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Making A Profit Is Like Breathing

Updated: May 28


A friend of mine, Andy, says that for a business, making a profit is like breathing.

Andy is wise. The phrase “making a profit is like breathing” implies that for a business to survive and thrive, it needs to make a profit just like a human needs to breathe to stay alive. Profit is an essential component of a successful business, just as breathing is essential for life. Without profit, a business cannot sustain its operations, pay its expenses, or invest in growth opportunities. Just as humans cannot survive without oxygen, businesses cannot survive without profit.

Sometimes, when entrepreneurs position their business as a mission, they minimize this need for profit. They do this to their detriment.

Doing your business as mission (BAM) involves four bottom lines, often called the “4P’s”. These four bottom lines are:

  1. Profit - Generating a profit is essential for any business, including BAMs. Profit is necessary to ensure financial sustainability, fund expansion, and growth, and honor all its financial obligations.

  2. People - BAM seeks to have a positive impact on people, including employees, customers, suppliers, and the community. This includes providing fair wages, safe working conditions, and promoting social responsibility. This positive impact allows BAM entrepreneurs to leverage those relationships for more and more positive impact.

  3. Planet - BAM seeks to minimize its environmental impact and promote sustainability by implementing environmentally friendly practices, reducing waste and carbon emissions, and promoting sustainable resource use.

  4. Purpose - BAM seeks to fulfill a greater purpose beyond just making a profit. This purpose includes excellence, loving our neighbors, and always being prepared to share the Hope that lies within us.

By balancing these four bottom lines, a BAM seeks to create a sustainable and impactful business that benefits all stakeholders, including investors, employees, customers, and the community.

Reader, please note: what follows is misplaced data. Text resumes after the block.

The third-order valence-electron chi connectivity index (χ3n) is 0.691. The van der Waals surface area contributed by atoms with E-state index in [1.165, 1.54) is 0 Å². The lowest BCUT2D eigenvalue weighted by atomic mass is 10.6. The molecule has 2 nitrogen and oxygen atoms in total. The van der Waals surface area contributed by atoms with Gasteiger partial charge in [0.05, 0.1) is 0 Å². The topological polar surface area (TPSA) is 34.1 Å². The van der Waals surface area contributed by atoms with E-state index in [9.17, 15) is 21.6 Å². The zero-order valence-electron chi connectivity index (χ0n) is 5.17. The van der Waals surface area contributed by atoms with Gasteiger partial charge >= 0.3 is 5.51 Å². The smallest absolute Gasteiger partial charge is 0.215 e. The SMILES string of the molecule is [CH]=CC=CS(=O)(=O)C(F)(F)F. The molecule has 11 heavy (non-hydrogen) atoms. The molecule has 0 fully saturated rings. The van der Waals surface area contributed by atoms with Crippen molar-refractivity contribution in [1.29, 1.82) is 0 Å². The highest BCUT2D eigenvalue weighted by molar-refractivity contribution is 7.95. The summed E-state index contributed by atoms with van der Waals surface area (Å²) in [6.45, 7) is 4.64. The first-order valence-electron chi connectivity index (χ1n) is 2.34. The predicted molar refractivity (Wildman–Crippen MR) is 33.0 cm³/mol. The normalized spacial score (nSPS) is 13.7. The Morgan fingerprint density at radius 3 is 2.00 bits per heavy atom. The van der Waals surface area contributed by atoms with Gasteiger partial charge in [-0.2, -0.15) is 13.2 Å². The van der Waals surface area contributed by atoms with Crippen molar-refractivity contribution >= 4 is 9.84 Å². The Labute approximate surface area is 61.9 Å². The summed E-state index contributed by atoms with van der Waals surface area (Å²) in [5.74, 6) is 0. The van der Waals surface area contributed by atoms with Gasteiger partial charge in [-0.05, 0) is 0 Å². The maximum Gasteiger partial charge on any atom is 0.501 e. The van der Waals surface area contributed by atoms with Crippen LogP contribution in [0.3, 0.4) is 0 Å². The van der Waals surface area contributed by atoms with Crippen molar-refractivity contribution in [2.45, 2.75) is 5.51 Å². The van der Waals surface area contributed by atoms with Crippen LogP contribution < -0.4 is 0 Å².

Entrepreneurs who seek to operate their business as mission but give more attention to Purpose, Planet, and People, than to Profit, are courting disaster. When the only goal of a business is to achieve some social impact, it becomes easy to minimize the need for a profit.

Never forget this: In order to sustain your business over the long term, nothing must take priority over making a profit so that your purpose, people, and planet impact continues.

Achieving business as mission is step two in my Cultivating Impact 6-Step Method for Succession Planning. In order to have an excellent business, you must honor your financial obligations. When social entrepreneurs get their social good out in front of making a financial profit, the business is not sustainable.

Questions to ask for this conversation:

How does our business make money?

Who are the most profitable customers? Are we devoting our resources to them?

What other customers fit this same profile?

What are our most profitable products/services? How can we strengthen them?

Keep breathing and making a profit!

Harry T. Jones

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